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Official: Iran Seeks 19 Nuclear Plants

Iran plans to build 19 more nuclear power plants and will soon solicit international bids for their construction, a lawmaker said.

"Contracts for the construction of 19 nuclear power plants, each with a capacity of 1,000 megawatts, will be put into international tender in the near future," Kazem Jalali was quoted as saying by the official IRNA news agency.

Jalali, a member of the Iranian parliament's National Security and Foreign Policy Committee, said the bids will be in line with parliamentary legislation that calls for production of 20,000 megawatts of electricity through nuclear power plants in the future.

Jalali, who made his comments on Sunday, gave no time frame for the projects. He comments do not necessarily represent the position of Iran's executive branch, headed by President Mahmoud Ahmadinejad, or its supreme leader Ayatollah Ali Khamenei.

Iran currently does not have any operating electricity-producing nuclear power plants.

Russia is completing a 1,000-megawatt nuclear power plant for Iran outside the southern city of Bushehr. Iran received the first shipment of nuclear fuel from Russia last week, paving the way for the startup of the reactor in 2008.

The government has previously announced plans to built six more reactors like Bushehr to produce 7,000 megawatts of electricity through nuclear energy by 2021. Some lawmakers say have called on the government to produce 20,000 megawatts of electricity through nuclear energy by then.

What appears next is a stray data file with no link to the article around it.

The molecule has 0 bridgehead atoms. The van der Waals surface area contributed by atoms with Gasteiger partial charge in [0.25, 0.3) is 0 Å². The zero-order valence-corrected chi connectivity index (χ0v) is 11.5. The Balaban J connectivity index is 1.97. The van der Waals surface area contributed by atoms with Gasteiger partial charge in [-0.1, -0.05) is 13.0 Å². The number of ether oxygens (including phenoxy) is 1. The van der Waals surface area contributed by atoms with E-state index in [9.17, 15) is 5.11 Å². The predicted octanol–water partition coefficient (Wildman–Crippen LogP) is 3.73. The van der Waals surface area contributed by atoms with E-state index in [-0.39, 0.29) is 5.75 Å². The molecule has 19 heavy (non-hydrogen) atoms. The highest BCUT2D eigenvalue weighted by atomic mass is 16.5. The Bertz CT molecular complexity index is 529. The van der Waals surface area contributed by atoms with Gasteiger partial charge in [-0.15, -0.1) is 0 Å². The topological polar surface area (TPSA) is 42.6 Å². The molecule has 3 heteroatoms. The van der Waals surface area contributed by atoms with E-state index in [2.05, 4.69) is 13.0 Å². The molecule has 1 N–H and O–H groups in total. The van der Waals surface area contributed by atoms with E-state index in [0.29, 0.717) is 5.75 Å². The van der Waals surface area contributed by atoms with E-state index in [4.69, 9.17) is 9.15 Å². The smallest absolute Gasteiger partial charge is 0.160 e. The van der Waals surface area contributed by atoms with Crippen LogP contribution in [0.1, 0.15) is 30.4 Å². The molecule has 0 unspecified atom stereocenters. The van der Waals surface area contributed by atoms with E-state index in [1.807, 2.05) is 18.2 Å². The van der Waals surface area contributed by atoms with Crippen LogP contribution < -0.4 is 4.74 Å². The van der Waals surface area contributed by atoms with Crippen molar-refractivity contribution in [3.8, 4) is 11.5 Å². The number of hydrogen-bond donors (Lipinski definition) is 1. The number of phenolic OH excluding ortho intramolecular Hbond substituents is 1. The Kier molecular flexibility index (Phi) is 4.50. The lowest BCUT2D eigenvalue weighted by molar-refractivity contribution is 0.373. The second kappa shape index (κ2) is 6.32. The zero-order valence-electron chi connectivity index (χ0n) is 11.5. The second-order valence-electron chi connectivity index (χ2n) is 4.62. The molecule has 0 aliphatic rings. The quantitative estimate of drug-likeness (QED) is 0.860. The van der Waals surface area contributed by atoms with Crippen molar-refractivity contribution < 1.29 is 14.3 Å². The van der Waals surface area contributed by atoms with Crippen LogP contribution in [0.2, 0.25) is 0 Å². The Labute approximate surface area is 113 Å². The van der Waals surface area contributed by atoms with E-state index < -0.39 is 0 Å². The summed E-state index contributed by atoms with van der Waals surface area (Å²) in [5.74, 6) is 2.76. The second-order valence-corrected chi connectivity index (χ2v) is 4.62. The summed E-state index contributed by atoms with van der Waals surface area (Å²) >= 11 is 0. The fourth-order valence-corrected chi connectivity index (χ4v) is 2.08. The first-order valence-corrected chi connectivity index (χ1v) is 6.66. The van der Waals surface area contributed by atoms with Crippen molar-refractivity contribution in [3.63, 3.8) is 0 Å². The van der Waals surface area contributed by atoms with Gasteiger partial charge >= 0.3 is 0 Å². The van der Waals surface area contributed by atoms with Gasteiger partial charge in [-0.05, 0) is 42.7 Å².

Meanwhile, Iraqi officials said on Monday that Iran wants to renew high-level talks with U.S. officials on security in Iraq, insisting that discussions take place between ambassadors and not lower-level functionaries.

The Iranians also want a clear-cut agenda for the meeting, which the American side has not yet provided, according to Sami al-Askari, an adviser to Iraqi Prime Minister Nouri al-Maliki and a member of parliament. Three Iraqi officials confirmed his account, speaking on condition of anonymity because they weren't authorized to speak to the media.

In Washington, the State Department said three-way talks including Iraq were likely to be held in a couple of weeks. Spokesman Tom Casey said that "as always, the talks would be restricted to issues related to Iraq's security." He said Iraq is eager to hold another round and is working on a date.

There was no immediate comment or confirmation from Iran's Foreign Ministry or state media.

A May 28 meeting concerning security in Iraq between U.S. Ambassador Ryan Crocker and his Iranian counterpart, Hassan Kazemi Qomi, broke a 27-year diplomatic freeze between the two countries.

A planned Dec. 18 meeting between Iranian and American security, military and diplomatic experts was canceled a few days before it was to be held. At the time, Iranian officials said it was a scheduling problem while U.S. officials referred questions to the Iraqi Foreign Ministry.